Dracula (1931)

“Listen to them: children of the night. What music they make!”

Synopsis:
A lawyer (Dwight Frye) travels to Transylvania to meet with the vampire Count Dracula (Bela Lugosi), who promptly bites him, then moves to England to pursue other victims; but with Van Helsing (Edward Van Sloan) on his trail, Dracula’s days are numbered.

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Response to Peary’s Review:
Peary argues that while this “horror classic was once considered terrifying”, it’s now “often appreciated solely for its camp value” by movie fans who “regard it with tremendous affection”. There’s some truth to the latter part of this statement (Dracula is beloved by most horror fans simply for its pivotal role in cinematic history), but I’m not sure I agree that its “camp value” remains its primary allure — though there’s certainly some fun to be had in Dwight Frye’s loopily over-the-top performance as the bug-eating Renfield. Also arguably of camp value is Lugosi’s oft-imitated central performance as Dracula — though Peary generously argues that Browning’s “close-ups of Lugosi’s heavily rouged face and those wide, aggressive eyes are genuinely frightening”, and posits that while “Lugosi is no great actor… he is a great Dracula”. Peary accurately points out that director “Tod Browning’s direction is too stagey” — perhaps in part because the screenplay was based on a theatrical adaptation rather than Bram Stoker’s original novel — but notes that “cinematographer Karl Freund” (who purportedly directed numerous scenes) “manages to give [the] film some haunting atmosphere, particularly in the [early] Transylvania scenes” (which remain the most chilling moments in the movie). While undeniably creaky at times (it feels longer than its 75 minutes), this one is ultimately too historically important for film fanatics to miss.

Redeeming Qualities and Moments:

  • Bela Lugosi’s highly influential performance as Dracula
  • Dwight Frye’s campily mad portrayal as Renfield
  • Magnificently baroque sets

  • Karl Freund’s atmospheric cinematography

Must See?
Yes, as a flawed but historically relevant classic of horror cinema.

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(Listed in 1001 Movies You Must See Before You Die)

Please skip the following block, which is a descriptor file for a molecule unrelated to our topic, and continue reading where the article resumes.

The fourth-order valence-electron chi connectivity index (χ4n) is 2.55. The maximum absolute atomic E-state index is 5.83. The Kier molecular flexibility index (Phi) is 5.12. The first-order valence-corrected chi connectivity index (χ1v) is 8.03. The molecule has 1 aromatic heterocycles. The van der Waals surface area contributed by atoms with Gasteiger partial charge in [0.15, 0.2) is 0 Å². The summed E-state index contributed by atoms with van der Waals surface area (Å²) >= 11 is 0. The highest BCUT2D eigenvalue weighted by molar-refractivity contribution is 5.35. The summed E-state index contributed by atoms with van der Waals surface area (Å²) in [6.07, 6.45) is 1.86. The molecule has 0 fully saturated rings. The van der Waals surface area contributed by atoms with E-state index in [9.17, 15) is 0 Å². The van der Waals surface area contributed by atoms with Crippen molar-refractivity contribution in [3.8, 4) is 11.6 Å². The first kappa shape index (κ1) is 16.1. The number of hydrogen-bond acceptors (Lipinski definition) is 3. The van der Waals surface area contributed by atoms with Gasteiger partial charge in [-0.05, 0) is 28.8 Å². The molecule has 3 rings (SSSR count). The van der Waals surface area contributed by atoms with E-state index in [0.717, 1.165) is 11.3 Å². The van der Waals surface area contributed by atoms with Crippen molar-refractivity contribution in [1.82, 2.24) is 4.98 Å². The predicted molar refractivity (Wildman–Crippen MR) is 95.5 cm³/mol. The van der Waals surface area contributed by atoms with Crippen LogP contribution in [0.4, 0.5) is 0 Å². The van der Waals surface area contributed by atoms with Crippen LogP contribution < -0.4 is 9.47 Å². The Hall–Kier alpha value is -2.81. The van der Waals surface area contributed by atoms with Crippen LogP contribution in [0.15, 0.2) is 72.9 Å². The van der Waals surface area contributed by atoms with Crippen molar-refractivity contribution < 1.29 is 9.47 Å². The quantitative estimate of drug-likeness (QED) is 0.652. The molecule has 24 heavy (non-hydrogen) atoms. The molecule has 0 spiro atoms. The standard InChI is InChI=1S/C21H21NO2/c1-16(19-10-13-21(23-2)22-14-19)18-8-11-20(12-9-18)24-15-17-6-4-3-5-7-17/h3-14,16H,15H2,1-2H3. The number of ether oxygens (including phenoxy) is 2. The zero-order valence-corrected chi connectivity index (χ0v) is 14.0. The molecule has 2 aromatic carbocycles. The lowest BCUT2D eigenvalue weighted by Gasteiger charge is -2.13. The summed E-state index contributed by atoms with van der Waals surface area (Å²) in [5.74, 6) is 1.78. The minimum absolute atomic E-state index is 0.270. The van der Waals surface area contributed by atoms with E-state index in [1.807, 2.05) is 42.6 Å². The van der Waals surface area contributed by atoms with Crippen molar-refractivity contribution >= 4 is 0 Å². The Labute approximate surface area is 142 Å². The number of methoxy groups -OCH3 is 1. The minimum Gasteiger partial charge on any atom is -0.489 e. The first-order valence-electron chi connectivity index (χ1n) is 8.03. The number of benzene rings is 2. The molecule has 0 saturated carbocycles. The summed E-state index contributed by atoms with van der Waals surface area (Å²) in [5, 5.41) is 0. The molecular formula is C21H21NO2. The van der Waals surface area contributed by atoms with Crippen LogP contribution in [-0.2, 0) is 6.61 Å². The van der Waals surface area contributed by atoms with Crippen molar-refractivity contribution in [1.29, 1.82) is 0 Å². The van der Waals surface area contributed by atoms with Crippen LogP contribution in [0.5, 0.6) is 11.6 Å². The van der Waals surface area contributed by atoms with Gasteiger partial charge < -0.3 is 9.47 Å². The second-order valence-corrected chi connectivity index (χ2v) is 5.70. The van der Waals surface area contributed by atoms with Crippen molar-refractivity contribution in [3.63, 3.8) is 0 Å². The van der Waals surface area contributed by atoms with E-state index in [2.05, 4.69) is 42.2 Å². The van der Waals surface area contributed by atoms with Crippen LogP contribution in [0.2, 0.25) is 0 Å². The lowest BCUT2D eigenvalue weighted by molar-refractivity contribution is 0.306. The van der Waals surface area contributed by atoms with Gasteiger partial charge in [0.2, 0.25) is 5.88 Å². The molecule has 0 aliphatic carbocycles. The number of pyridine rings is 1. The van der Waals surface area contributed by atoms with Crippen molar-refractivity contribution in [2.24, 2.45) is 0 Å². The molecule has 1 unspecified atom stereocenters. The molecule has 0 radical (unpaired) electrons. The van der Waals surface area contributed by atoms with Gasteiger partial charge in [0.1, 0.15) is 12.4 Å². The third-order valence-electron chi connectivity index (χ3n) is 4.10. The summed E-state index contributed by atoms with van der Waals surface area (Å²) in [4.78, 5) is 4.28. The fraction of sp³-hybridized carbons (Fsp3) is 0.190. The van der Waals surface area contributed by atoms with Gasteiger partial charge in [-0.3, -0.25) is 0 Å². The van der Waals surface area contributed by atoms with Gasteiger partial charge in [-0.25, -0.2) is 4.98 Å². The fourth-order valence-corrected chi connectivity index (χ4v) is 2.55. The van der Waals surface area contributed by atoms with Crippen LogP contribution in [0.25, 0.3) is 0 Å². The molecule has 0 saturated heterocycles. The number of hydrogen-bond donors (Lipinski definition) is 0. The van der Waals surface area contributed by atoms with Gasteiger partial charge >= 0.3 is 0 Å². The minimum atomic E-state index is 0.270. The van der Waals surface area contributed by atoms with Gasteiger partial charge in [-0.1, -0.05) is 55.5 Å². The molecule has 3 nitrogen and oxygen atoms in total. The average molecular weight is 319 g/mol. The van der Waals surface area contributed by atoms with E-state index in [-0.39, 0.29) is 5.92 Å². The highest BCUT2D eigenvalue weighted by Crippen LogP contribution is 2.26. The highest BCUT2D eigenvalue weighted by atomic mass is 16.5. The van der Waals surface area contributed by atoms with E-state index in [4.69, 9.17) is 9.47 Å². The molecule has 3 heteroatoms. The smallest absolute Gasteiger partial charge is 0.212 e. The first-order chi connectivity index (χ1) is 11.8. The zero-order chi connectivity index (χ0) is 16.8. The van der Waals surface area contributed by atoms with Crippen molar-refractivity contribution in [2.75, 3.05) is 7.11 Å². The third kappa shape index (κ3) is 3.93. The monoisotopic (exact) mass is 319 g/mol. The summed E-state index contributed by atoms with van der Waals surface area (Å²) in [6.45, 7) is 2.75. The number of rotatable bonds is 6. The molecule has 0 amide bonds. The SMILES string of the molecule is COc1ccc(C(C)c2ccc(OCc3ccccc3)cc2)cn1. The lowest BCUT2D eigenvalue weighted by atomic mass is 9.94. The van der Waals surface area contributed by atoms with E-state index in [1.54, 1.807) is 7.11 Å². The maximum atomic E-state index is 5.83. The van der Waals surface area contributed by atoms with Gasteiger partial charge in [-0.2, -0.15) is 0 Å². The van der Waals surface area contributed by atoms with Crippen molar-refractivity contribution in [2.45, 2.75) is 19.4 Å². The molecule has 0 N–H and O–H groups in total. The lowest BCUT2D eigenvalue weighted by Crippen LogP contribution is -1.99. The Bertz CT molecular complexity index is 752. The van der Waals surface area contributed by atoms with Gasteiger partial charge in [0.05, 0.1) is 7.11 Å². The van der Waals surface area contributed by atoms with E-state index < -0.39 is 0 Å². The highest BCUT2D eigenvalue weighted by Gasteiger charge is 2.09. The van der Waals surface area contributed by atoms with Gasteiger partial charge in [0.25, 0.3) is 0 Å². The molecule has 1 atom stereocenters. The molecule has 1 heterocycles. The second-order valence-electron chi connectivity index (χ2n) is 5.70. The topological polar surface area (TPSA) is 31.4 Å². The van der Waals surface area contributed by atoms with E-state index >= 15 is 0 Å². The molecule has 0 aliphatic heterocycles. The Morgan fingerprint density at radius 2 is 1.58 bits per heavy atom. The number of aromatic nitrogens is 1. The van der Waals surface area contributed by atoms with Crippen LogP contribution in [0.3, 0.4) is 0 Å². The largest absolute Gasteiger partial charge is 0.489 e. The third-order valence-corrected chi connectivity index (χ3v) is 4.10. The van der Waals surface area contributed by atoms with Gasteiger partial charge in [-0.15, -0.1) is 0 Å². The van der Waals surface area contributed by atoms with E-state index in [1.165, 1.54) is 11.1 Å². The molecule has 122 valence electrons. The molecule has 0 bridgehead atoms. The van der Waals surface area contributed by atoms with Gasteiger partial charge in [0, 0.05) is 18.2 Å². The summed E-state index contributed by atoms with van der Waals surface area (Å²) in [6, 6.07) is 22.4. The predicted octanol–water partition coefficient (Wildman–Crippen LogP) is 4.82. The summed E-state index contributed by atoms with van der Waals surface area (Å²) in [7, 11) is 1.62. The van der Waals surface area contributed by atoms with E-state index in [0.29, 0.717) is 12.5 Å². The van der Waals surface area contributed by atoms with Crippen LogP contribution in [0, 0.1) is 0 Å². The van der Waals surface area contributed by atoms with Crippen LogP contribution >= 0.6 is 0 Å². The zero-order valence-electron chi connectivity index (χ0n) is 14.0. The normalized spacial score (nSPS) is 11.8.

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2 Responses to “Dracula (1931)”

  1. I Like Bela Lugosi’s Performance As Count Dracula

  2. A no-brainer must, for reasons that need no explanation, really. No serious film fanatic can go without seeing ‘Dracula’.

    But here we go again with Peary’s mis-use of ‘camp’. Having just rewatched it, I really don’t see how the average film viewer would be thrown into unintended hysterics. Todd Browning made a highly stylized film. My guess is that only viewers who lean toward being immature in general would experience the film otherwise.

    Oh, sure, the Renfield character is over the top…when he turns insane. He does, in certain moments, suddenly seem like a character out of ‘Reefer Madness’. But those are only intermittent moments – Renfield is too complex a character to be reduced to camp.

    I think the film holds up remarkably well. I don’t think it’s creaky, nor do I think it’s overly faithful (visually) to its roots as a play. Part of my enjoyment (this time) may have come from the fact that I watched it with the somewhat-recent film score by Philip Glass – which gives the film a welcome, added thrust.

    The Glass score is on the disc-set which contains not only a number of films in the Dracula series but also the Spanish version – made by a different director. (Browning filmed during the day; the Spanish cast then came in and worked on the same sets through the nights.) This alternate version is a real eye-opener in some ways because, although the film is not all that different, it is not an attempt to mimic Browning. Certain lines are changed; certain moments are dropped; to a degree, the director had his own vision of what he wanted. (The Spanish actor playing Dracula – though not as good as Lugosi – is given a much more chilling main entrance, for example.)

    The DVD also has a fascinating back story extra which explains the history of ‘Dracula’ from novel to stage play to film. It’s revealed that: 1) ‘Dracula’ was intended to have a large budget but the Depression caused the studio to scale back considerably (which, I think, actually helps the film); 2) Browning was a silent film director not all that comfortable with a sound film. As a result, ‘Dracula’ has a bit of the feel of a silent. As well, many theaters in the US were, at the time, not equipped for sound film, so a silent version of ‘Dracula’ was also prepared.

    In short, there are many historical reasons why ‘Dracula’ was and remains a strong piece of cinema history. It’s unfortunate that, according to Lugosi, the role of Dracula was “a blessing and a curse” – since it largely dictated the rest of Lugosi’s career. But there is no other film quite like the original ‘Dracula’.

    Sidebar: I played the role of Van Helsing in a college production. My only real memory of it, though, is the one performance that seemed ‘cursed’ – that night, *every* special effect went wrong: the French doors did not fly open (so a group of us turned in ‘horror’ to face the doors, which were still closed); lights came up before a hand touched the light switch; something thrown towards the mirror to break it instead bounced off the side of the mirror so it did not break; there was way too much dry ice used for the coffin – so I could not even see Dracula asleep in it to put the stake in his heart…and the people in the first few rows were covered in ‘fog’…etc. Ah, college theater. Good, good times! 😉

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